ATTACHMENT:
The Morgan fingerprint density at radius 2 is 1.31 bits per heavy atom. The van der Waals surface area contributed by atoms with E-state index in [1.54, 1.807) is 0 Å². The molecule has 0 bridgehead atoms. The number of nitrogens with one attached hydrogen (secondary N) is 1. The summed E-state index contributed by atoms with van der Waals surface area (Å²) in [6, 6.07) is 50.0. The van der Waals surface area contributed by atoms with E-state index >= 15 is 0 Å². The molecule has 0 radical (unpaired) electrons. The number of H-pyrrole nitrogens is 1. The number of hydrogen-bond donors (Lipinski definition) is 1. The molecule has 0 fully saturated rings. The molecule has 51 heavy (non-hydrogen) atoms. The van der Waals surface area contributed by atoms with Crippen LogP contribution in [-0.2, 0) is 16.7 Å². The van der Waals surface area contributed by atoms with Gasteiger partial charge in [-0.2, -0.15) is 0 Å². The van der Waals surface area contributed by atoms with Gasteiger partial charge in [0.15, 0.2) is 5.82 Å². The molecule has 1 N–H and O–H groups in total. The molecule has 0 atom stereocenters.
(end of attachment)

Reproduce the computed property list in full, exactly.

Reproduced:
The Morgan fingerprint density at radius 2 is 1.31 bits per heavy atom. The van der Waals surface area contributed by atoms with E-state index in [1.54, 1.807) is 0 Å². The molecule has 0 bridgehead atoms. The number of nitrogens with one attached hydrogen (secondary N) is 1. The summed E-state index contributed by atoms with van der Waals surface area (Å²) in [6, 6.07) is 50.0. The van der Waals surface area contributed by atoms with E-state index >= 15 is 0 Å². The molecule has 0 radical (unpaired) electrons. The number of H-pyrrole nitrogens is 1. The number of hydrogen-bond donors (Lipinski definition) is 1. The molecule has 0 fully saturated rings. The molecule has 51 heavy (non-hydrogen) atoms. The van der Waals surface area contributed by atoms with Crippen LogP contribution in [-0.2, 0) is 16.7 Å². The van der Waals surface area contributed by atoms with Gasteiger partial charge in [-0.2, -0.15) is 0 Å². The van der Waals surface area contributed by atoms with Gasteiger partial charge in [0.15, 0.2) is 5.82 Å². The molecule has 1 N–H and O–H groups in total. The molecule has 0 atom stereocenters.